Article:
Venus. The Milky Way. The order of things.

The Beaver Moon
At perigee,
biggest and brightest of a lifetime

Alcoholic

Kathleen Nalley

It was 1975. There was a jail cell and a death sentence, a liver barely functioning. There was a coffee filter and a metal tub of shoe polish. There was nothing but time and silence. Her father’s father played chemist, separating the alcohol molecules from the rest of the chemical goo. There was extraction, taste, and, finally, release. He descended from the Goths. They spoiled the land with their presence, their grease, their ilk. They were an underground fracture, a mineral seepage, kudzu and weeds, invasive. Their offspring, poison. Their semen, toxin in the water.

Shield

Tanja Bartel

If a bird visits your window sill and no one has died recently, it’s just a bird. Or the person in the window is an omen to the bird. No one can say. If hope is the thing with feathers, hopelessness is bald as an egg.

*

He throws sand at my window when we fight. One grain at a time. Ping, sting.

*

I’m afraid of the sight on the street from my window. There’s something on the glass and I don’t know if it’s on the outside or insidious. Could be my face. Streetlights have never saved anyone. Still, we walk under lights, flooded with trust.

Over My Dead Body

Brad Rose

I’m happening, now. I can’t stop myself. It’s always TV about food or food about TV. I’m employed, yes, but not gainfully. Maybe it’s better to start every conversation with a question? I’m a bomb-ass disco dancer, but I’m strictly non-confrontational. People tell me I remind them of a beginner’s trapeze mistake. Yes, my pants are on backwards, but I’m well-armed and extremely courteous. If I had a hammer, the other animals wouldn’t stand a chance. Except for the wolves. Those cowards took the 5th amendment. I’m feeling lucky as a lottery ticket, but that may be an overestimation of the DNA evidence. Ricky said that if you have the right attitude, every day is a holiday. Just think of it. To each his own. I’m going to get to the bottom of this, even if it kills me. Have you ever heard of such a thing? No, I didn’t think so. Get in the car. This is not a test.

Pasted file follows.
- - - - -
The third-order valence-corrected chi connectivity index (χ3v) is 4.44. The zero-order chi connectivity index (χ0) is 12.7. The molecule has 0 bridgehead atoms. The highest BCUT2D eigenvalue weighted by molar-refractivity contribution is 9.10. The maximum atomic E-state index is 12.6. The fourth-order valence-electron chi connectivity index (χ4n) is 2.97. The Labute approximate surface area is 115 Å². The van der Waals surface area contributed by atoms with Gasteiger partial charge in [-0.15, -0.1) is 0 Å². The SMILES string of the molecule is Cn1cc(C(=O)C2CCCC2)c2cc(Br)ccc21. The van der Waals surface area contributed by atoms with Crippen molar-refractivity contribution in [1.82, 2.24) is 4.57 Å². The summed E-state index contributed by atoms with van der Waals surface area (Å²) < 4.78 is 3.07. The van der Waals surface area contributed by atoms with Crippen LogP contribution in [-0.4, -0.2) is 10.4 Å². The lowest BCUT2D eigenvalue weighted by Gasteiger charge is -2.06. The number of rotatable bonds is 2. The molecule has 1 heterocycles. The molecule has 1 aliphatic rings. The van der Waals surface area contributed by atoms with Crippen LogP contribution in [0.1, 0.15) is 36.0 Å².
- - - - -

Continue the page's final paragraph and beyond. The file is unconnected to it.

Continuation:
Magical Materialism

Kathryn Kopple

I’m spread out in front of the television watching Nature in high definition. There’s something heroic and tragic about the swishing lizard, the way it risks a dune, the tiny sawing tail erasing its footprints. A blur. I should really call the occultist. Instead, I’ve spent all day collecting empty bottles to string up as makeshift wind chimes—now I’ve decided to consign them all to the trash. If I had a new prescription, I could search the Yellow Pages. Instead, it too goes into the bin. It’s not as if I don’t see the problem. Surely, I mean oculist. Surely, I don’t mean, a second kind of sight is what is needed here.

Toda Dia, Toda Noite

Catherine Moore

for Maria Teresa Horta

The dung beetle aids the earth with its slow collection of a fecal diet. The ladybird beetle unwittingly pollenates, in fertile droppings, as it chases whiteflies. Small offerings. Unmeditated. Like a cochineal gifting red dye or silk worms secreting thread. The banal. By remnant. In bits. Like some Maria at her small Portuguese window pushing pen onto paper, waiting for her marmalade to set.